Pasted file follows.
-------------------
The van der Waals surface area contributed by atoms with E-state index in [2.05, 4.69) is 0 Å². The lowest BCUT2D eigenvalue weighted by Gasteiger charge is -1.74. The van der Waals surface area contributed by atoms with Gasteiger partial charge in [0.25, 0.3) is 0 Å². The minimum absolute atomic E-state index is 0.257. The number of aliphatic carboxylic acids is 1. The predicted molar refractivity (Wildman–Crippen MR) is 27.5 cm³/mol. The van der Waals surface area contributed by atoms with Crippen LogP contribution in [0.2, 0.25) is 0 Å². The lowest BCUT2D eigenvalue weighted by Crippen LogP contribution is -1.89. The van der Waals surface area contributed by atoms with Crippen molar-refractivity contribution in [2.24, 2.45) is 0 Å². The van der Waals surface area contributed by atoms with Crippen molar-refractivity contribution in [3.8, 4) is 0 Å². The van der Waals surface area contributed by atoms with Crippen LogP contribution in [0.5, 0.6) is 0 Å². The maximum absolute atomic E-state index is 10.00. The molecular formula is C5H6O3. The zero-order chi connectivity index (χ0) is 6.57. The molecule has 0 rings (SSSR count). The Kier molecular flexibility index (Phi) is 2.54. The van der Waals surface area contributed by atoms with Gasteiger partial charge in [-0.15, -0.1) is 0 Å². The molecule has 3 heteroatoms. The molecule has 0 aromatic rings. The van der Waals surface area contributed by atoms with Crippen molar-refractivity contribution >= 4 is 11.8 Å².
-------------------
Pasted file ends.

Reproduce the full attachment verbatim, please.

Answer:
The van der Waals surface area contributed by atoms with E-state index in [2.05, 4.69) is 0 Å². The lowest BCUT2D eigenvalue weighted by Gasteiger charge is -1.74. The van der Waals surface area contributed by atoms with Gasteiger partial charge in [0.25, 0.3) is 0 Å². The minimum absolute atomic E-state index is 0.257. The number of aliphatic carboxylic acids is 1. The predicted molar refractivity (Wildman–Crippen MR) is 27.5 cm³/mol. The van der Waals surface area contributed by atoms with Crippen LogP contribution in [0.2, 0.25) is 0 Å². The lowest BCUT2D eigenvalue weighted by Crippen LogP contribution is -1.89. The van der Waals surface area contributed by atoms with Crippen molar-refractivity contribution in [2.24, 2.45) is 0 Å². The van der Waals surface area contributed by atoms with Crippen molar-refractivity contribution in [3.8, 4) is 0 Å². The van der Waals surface area contributed by atoms with Crippen LogP contribution in [0.5, 0.6) is 0 Å². The maximum absolute atomic E-state index is 10.00. The molecular formula is C5H6O3. The zero-order chi connectivity index (χ0) is 6.57. The molecule has 0 rings (SSSR count). The Kier molecular flexibility index (Phi) is 2.54. The van der Waals surface area contributed by atoms with Gasteiger partial charge in [-0.15, -0.1) is 0 Å². The molecule has 3 heteroatoms. The molecule has 0 aromatic rings. The van der Waals surface area contributed by atoms with Crippen molar-refractivity contribution >= 4 is 11.8 Å².